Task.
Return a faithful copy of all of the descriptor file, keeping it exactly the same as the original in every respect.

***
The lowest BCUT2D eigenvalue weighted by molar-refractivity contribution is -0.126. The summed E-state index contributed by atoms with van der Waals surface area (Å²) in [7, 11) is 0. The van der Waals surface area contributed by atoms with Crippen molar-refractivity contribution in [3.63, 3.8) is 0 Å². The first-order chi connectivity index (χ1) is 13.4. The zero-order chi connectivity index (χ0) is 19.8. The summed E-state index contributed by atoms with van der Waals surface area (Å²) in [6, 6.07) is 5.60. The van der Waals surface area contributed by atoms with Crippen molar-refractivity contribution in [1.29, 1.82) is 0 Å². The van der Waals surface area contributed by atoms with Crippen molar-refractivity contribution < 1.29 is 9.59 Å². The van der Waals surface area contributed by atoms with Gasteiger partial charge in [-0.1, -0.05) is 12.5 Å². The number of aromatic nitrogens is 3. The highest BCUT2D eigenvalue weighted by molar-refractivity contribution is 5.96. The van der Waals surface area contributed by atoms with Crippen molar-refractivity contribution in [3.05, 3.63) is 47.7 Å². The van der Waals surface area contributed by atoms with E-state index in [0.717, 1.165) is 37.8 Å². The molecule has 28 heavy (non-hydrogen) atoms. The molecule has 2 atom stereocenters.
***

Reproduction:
The lowest BCUT2D eigenvalue weighted by molar-refractivity contribution is -0.126. The summed E-state index contributed by atoms with van der Waals surface area (Å²) in [7, 11) is 0. The van der Waals surface area contributed by atoms with Crippen molar-refractivity contribution in [3.63, 3.8) is 0 Å². The first-order chi connectivity index (χ1) is 13.4. The zero-order chi connectivity index (χ0) is 19.8. The summed E-state index contributed by atoms with van der Waals surface area (Å²) in [6, 6.07) is 5.60. The van der Waals surface area contributed by atoms with Crippen molar-refractivity contribution in [1.29, 1.82) is 0 Å². The van der Waals surface area contributed by atoms with Crippen molar-refractivity contribution < 1.29 is 9.59 Å². The van der Waals surface area contributed by atoms with Gasteiger partial charge in [-0.1, -0.05) is 12.5 Å². The number of aromatic nitrogens is 3. The highest BCUT2D eigenvalue weighted by molar-refractivity contribution is 5.96. The van der Waals surface area contributed by atoms with Crippen molar-refractivity contribution in [3.05, 3.63) is 47.7 Å². The van der Waals surface area contributed by atoms with E-state index in [0.717, 1.165) is 37.8 Å². The molecule has 28 heavy (non-hydrogen) atoms. The molecule has 2 atom stereocenters.